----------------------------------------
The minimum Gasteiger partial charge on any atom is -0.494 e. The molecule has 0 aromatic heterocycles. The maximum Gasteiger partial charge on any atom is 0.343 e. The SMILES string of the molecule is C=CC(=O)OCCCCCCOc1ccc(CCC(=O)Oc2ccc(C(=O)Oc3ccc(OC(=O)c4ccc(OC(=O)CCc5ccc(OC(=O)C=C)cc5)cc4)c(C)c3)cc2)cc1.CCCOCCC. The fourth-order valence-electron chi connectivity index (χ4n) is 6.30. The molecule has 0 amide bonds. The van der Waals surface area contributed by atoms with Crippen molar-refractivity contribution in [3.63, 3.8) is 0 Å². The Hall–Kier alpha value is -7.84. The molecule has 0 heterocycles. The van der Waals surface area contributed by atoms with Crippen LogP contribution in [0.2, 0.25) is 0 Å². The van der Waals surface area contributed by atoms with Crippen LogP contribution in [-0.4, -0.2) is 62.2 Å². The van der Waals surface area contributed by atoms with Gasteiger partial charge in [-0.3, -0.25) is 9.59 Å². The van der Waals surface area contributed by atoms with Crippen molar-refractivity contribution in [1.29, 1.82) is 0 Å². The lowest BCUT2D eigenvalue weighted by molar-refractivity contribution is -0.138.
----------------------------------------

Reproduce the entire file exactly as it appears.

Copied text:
The minimum Gasteiger partial charge on any atom is -0.494 e. The molecule has 0 aromatic heterocycles. The maximum Gasteiger partial charge on any atom is 0.343 e. The SMILES string of the molecule is C=CC(=O)OCCCCCCOc1ccc(CCC(=O)Oc2ccc(C(=O)Oc3ccc(OC(=O)c4ccc(OC(=O)CCc5ccc(OC(=O)C=C)cc5)cc4)c(C)c3)cc2)cc1.CCCOCCC. The fourth-order valence-electron chi connectivity index (χ4n) is 6.30. The molecule has 0 amide bonds. The van der Waals surface area contributed by atoms with Crippen molar-refractivity contribution in [3.63, 3.8) is 0 Å². The Hall–Kier alpha value is -7.84. The molecule has 0 heterocycles. The van der Waals surface area contributed by atoms with Crippen LogP contribution in [0.2, 0.25) is 0 Å². The van der Waals surface area contributed by atoms with Crippen LogP contribution in [-0.4, -0.2) is 62.2 Å². The van der Waals surface area contributed by atoms with Gasteiger partial charge in [-0.3, -0.25) is 9.59 Å². The van der Waals surface area contributed by atoms with Crippen molar-refractivity contribution in [1.29, 1.82) is 0 Å². The lowest BCUT2D eigenvalue weighted by molar-refractivity contribution is -0.138.